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Predatory Desires, 2

Great Record article by Rebecca Tauber and Samuel Wolf about the on-going debate over the Chicago Principles. Read the whole thing, along with our previous commentary. I will pull out some highlights over the next three days. Day 2.

Mark Reinhardt, professor of political science and American studies, sent an email to the entire faculty urging his colleagues to withdraw their signature or not sign the petition. He expressed problems with the petition’s format, larger messages and implications of the Chicago Statement. “I know there is among us a wide range of views, rooted in part in very different experiences of the College and American society,” he wrote. “Given that diversity, I propose that any forums be approached as opportunities to consider campus discourse in the broadest possible terms, and not merely as occasions for endorsing or opposing one particular, predetermined framing of our circumstances, challenges and prospects.”

1) A faculty source forwarded me several of the intra-faculty e-mails on this topic, although not Reinhardt’s. Should I publish them? (Faculty readers should feel free to add them in the comment thread.)

2) Who will lead the fight against Maud? One candidate is Reinhardt, who knows his way around the College administration. (Recall his successful fight to remain at Williams after he was initially denied tenure 20 years ago.) Other candidates include Gene Bell-Villada and Gail Newman. Eli Nelson wrote and distributed a detailed document (pdf), but my advice to all non-tenured faculty is to avoid fights with the president.

3) What advice do you have for Reinhardt? How should he try to stop Williams from going in the direction that President Mandel clearly favors?

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1 Comment To "Predatory Desires, 2"

#1 Comment By Eric Knibbs On January 23, 2019 @ 2:19 pm

Here is Reinhardt’s letter:

Dear Colleagues,

Because I am on leave and will be away during Thursday’s forum, I want to share by email a few concerns about the petition that’s making the rounds right now.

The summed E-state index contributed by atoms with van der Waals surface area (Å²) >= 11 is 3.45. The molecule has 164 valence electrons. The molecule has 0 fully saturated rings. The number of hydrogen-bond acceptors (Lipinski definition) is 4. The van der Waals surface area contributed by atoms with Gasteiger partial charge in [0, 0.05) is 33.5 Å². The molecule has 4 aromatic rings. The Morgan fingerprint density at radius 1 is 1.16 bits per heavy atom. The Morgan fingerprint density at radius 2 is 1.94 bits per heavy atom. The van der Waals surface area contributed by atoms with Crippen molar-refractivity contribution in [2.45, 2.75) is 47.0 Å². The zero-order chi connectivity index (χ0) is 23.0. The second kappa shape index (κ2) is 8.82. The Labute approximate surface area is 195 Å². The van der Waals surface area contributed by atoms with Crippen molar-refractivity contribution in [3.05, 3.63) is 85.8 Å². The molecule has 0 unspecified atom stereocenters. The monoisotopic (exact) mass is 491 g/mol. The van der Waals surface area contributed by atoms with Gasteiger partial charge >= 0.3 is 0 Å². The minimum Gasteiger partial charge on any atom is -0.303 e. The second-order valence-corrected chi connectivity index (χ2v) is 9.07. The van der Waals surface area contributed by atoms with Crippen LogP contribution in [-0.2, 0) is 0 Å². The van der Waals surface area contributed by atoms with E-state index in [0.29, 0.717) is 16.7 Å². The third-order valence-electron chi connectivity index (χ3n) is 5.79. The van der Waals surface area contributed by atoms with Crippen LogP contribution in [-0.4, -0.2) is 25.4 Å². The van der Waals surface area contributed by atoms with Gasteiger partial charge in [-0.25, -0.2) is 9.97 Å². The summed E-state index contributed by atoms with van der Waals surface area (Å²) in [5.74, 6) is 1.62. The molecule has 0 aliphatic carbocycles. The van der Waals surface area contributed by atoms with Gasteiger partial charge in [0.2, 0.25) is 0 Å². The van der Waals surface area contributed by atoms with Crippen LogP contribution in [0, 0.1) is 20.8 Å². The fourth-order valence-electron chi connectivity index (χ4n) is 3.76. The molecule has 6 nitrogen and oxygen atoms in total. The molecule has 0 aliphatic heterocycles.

I find the “sign first, discuss later” approach perplexing. If we consider unfettered inquiry and diverse viewpoints crucial to the College’s intellectual life, then let’s put the principle into practice here and now—let’s first talk a lot as a community before determining what kind of statement may or may not need issuing. Perhaps stressing the order of operations will strike you as an emphasis on procedure at the expense of substance, but if so—and here is my next concern—I ask you to think about what statements such as Chicago’s, and petitions such as this one, really are. They are not only sets of propositions, with which one might agree or disagree, but also speech acts, ways of doing things with words that produce effects in the world. And however well-intentioned the Williams initiative may be, the way it has so far been pursued does not strike me as producing good effects here. It presumes quite a lot about what problems are pressing and how best to respond to them (about, for instance, in what ways discourse in our community might be threatened or enhanced, and whose ability to speak is at risk and whose is not). Although I concur with some of those assumptions, I do not share all of them, and, more important, I know there is among us a wide range of views, rooted in part in very different experiences of the College and American society. Given that diversity, I propose that any forums be approached as opportunities to consider campus discourse in the broadest possible terms, and not merely as occasions for endorsing or opposing one particular, pre-determined framing of our circumstances, challenges, and prospects. I hope to attend the second forum. In the interim, however, I encourage those who share my worries to refrain from signing the petition, and to consider withdrawing your endorsement if you have already signed.

Collegially,

Mark